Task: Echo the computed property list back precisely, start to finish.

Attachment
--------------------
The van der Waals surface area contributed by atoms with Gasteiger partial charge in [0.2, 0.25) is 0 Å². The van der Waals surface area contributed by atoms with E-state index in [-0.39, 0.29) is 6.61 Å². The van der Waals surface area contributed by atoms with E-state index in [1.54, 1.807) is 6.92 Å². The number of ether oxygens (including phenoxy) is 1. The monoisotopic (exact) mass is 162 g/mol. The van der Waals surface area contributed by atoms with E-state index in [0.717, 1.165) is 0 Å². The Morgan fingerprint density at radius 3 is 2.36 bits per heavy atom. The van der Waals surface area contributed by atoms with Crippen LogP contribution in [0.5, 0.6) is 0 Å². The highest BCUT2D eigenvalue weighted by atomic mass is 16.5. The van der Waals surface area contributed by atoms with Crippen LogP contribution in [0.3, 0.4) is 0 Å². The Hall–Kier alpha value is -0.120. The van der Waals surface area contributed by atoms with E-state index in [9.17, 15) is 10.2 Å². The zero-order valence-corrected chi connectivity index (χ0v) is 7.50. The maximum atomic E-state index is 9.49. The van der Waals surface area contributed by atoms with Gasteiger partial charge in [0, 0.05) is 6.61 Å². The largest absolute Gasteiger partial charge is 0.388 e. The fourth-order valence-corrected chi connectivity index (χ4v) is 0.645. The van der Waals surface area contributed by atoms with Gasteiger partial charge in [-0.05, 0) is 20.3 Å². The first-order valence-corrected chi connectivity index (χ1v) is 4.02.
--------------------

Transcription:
The van der Waals surface area contributed by atoms with Gasteiger partial charge in [0.2, 0.25) is 0 Å². The van der Waals surface area contributed by atoms with E-state index in [-0.39, 0.29) is 6.61 Å². The van der Waals surface area contributed by atoms with E-state index in [1.54, 1.807) is 6.92 Å². The number of ether oxygens (including phenoxy) is 1. The monoisotopic (exact) mass is 162 g/mol. The van der Waals surface area contributed by atoms with E-state index in [0.717, 1.165) is 0 Å². The Morgan fingerprint density at radius 3 is 2.36 bits per heavy atom. The van der Waals surface area contributed by atoms with Crippen LogP contribution in [0.5, 0.6) is 0 Å². The highest BCUT2D eigenvalue weighted by atomic mass is 16.5. The van der Waals surface area contributed by atoms with Crippen LogP contribution in [0.3, 0.4) is 0 Å². The Hall–Kier alpha value is -0.120. The van der Waals surface area contributed by atoms with E-state index in [9.17, 15) is 10.2 Å². The zero-order valence-corrected chi connectivity index (χ0v) is 7.50. The maximum atomic E-state index is 9.49. The van der Waals surface area contributed by atoms with Gasteiger partial charge in [0, 0.05) is 6.61 Å². The largest absolute Gasteiger partial charge is 0.388 e. The fourth-order valence-corrected chi connectivity index (χ4v) is 0.645. The van der Waals surface area contributed by atoms with Gasteiger partial charge in [-0.05, 0) is 20.3 Å². The first-order valence-corrected chi connectivity index (χ1v) is 4.02.